Investment advisory software developer SigFig raises $50 million

SigFig, the developer of an automated wealth management toolkit, has raised $50 million in a new round of funding.

The company said the new money would be used to continue its research and development.

The new funding was led by General Atlantic and included participation from existing investors like Bain Capital Ventures, DCM Ventures, Eaton Vance, New York Live, Nyca Partners, UBS and Union Square Ventures .

Unlike other tech-enabled advisory services firms like Betterment and WealthFront, which have primarily taken a direct to consumer approach, SigFig sells its tools primarily to financial services firms like Wells Fargo, UBS, and Citizens Bank.

SigFig also has a small direct to consumer business, which the company uses to test new products and services before bringing them to their main, business, customers.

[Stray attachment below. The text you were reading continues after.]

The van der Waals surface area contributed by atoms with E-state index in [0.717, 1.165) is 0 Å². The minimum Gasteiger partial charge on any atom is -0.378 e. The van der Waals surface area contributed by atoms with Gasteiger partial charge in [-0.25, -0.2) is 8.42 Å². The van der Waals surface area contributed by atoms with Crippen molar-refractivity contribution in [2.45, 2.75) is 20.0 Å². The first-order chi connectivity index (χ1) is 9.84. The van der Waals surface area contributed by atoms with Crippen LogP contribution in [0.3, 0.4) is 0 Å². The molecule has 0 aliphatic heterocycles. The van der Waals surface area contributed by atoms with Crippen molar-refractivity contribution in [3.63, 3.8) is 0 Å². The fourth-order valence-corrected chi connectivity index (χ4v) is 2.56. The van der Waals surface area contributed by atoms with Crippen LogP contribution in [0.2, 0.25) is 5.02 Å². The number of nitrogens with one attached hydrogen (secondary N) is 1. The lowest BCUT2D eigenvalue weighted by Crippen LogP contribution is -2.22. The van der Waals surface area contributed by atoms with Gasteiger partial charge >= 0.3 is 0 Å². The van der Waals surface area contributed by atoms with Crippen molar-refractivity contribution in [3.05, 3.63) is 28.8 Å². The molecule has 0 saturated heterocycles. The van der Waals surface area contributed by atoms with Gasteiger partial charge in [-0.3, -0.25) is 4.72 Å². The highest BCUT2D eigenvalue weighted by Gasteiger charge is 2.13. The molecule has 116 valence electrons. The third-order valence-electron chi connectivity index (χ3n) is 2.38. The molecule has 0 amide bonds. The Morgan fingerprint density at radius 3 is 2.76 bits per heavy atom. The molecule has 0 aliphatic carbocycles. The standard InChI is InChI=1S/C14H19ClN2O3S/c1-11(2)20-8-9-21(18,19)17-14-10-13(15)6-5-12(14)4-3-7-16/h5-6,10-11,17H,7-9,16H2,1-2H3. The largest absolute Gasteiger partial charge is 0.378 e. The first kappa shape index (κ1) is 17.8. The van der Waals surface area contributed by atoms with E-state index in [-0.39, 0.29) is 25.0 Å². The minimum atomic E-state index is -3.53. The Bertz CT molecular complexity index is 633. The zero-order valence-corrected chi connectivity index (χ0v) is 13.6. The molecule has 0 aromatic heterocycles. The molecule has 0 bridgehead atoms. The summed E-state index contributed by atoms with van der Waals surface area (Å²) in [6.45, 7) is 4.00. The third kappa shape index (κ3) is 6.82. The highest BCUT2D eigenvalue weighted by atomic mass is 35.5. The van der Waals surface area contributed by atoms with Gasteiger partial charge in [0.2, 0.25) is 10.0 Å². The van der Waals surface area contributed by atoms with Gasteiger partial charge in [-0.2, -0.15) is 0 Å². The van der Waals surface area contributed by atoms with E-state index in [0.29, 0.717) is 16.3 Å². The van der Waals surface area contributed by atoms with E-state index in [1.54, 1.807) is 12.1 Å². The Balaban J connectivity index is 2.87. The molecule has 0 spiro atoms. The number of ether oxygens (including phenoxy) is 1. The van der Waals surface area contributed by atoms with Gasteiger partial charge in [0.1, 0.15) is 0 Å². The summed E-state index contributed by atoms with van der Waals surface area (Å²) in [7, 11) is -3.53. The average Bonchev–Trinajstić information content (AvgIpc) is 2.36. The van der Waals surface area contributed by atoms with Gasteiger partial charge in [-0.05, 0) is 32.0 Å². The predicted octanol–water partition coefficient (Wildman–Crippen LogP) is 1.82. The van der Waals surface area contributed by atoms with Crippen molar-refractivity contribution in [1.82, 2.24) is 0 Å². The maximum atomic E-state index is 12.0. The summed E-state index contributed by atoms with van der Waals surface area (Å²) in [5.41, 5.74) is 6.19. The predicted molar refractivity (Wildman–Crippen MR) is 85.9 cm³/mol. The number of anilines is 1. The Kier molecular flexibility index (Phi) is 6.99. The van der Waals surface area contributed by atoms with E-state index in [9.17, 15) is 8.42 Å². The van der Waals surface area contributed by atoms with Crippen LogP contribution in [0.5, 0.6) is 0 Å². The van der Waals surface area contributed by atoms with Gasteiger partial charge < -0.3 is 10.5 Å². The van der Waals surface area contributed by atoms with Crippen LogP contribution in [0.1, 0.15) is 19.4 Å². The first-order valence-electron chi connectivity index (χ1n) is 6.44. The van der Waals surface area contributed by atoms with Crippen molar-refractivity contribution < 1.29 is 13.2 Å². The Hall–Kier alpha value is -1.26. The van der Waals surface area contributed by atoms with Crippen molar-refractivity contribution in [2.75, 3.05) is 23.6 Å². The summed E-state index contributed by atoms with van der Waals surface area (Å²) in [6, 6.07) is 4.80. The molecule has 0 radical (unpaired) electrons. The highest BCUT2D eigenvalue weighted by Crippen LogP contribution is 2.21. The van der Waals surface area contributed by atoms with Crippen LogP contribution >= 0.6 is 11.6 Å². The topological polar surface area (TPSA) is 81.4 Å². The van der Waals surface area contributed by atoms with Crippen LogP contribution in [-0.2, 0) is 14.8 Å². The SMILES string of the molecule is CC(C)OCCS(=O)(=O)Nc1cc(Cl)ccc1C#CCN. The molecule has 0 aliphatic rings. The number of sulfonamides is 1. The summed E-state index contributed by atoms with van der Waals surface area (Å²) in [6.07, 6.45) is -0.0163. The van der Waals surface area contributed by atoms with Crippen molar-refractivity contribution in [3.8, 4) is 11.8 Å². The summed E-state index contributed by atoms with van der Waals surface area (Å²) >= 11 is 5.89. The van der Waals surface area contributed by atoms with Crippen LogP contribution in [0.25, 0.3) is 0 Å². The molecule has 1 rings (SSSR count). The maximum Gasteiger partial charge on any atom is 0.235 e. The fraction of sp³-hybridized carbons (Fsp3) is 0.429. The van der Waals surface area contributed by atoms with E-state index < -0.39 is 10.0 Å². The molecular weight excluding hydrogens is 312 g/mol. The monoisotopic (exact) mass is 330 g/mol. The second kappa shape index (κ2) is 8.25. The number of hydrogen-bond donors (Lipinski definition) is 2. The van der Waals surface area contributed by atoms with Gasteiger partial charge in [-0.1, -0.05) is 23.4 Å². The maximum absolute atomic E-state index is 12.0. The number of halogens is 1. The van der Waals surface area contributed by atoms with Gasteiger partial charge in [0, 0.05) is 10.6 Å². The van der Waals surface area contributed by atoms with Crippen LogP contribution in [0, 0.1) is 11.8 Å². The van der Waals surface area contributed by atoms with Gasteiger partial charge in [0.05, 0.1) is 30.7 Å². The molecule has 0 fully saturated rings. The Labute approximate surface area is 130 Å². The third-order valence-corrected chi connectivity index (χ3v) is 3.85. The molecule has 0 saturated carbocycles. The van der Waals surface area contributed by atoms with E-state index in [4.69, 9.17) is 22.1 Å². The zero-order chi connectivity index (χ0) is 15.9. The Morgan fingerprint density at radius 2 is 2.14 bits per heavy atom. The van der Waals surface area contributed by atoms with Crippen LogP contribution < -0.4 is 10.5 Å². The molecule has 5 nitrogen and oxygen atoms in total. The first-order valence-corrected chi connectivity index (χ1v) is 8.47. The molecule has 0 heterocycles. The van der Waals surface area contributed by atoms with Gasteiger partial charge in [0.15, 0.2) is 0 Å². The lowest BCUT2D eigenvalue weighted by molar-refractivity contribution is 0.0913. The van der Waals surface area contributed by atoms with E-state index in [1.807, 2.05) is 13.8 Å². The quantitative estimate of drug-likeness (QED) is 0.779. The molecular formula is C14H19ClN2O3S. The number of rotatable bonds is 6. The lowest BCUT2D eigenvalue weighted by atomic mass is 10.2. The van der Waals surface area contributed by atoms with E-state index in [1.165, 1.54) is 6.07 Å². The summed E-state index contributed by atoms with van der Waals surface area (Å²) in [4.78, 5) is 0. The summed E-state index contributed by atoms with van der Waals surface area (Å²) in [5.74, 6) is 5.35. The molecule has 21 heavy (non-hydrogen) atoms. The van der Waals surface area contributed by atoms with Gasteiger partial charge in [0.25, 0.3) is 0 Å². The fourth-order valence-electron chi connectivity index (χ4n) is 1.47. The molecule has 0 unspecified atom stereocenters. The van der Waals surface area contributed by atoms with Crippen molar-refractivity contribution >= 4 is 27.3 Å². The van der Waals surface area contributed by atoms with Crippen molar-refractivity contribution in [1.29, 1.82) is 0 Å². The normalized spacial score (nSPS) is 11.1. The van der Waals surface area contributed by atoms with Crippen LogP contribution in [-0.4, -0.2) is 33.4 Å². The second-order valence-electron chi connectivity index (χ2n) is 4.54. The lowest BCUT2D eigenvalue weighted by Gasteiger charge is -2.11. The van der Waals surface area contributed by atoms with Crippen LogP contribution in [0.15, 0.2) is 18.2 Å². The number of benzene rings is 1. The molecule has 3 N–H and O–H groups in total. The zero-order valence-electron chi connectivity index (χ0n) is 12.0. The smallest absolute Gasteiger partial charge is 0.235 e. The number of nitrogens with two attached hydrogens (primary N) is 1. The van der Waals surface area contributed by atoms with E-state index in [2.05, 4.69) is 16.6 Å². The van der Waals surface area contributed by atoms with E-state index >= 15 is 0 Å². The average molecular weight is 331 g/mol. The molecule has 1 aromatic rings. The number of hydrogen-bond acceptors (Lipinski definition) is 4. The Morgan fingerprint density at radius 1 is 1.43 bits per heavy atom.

SigFig’s chief executive and co-founder, Mike Sha, says that the blended approach of working with wealth managers actually allows his company to reach more customers than if they were to pitch their services directly to consumers.

Sha isn’t the only executive with that philosophy. Companies like Starburst Labs and FutureAdvisor have a blended, advisory focused approach according to market analysis companies like Owler and CBInsights.

“The market for digitally-native investment advisors continues to grow due to increasing customer demand for accessible and affordable financial advice,” said Paul Stamas, Managing Director at General Atlantic, in a statement.

SigFig makes money by selling its toolkit under a license to financial services firms and by taking a percentage of the assets that are managed through its tech.

 Some of the new services that SigFig will look to develop (now that it’s raised additional capital) include the expansion of its advisory and planning capabilities to look at retirement planning and plan and save for other longterm goals, Sha said.

Sha declined to comment on the company’s valuation, revenue, or exact number of customers, but he did say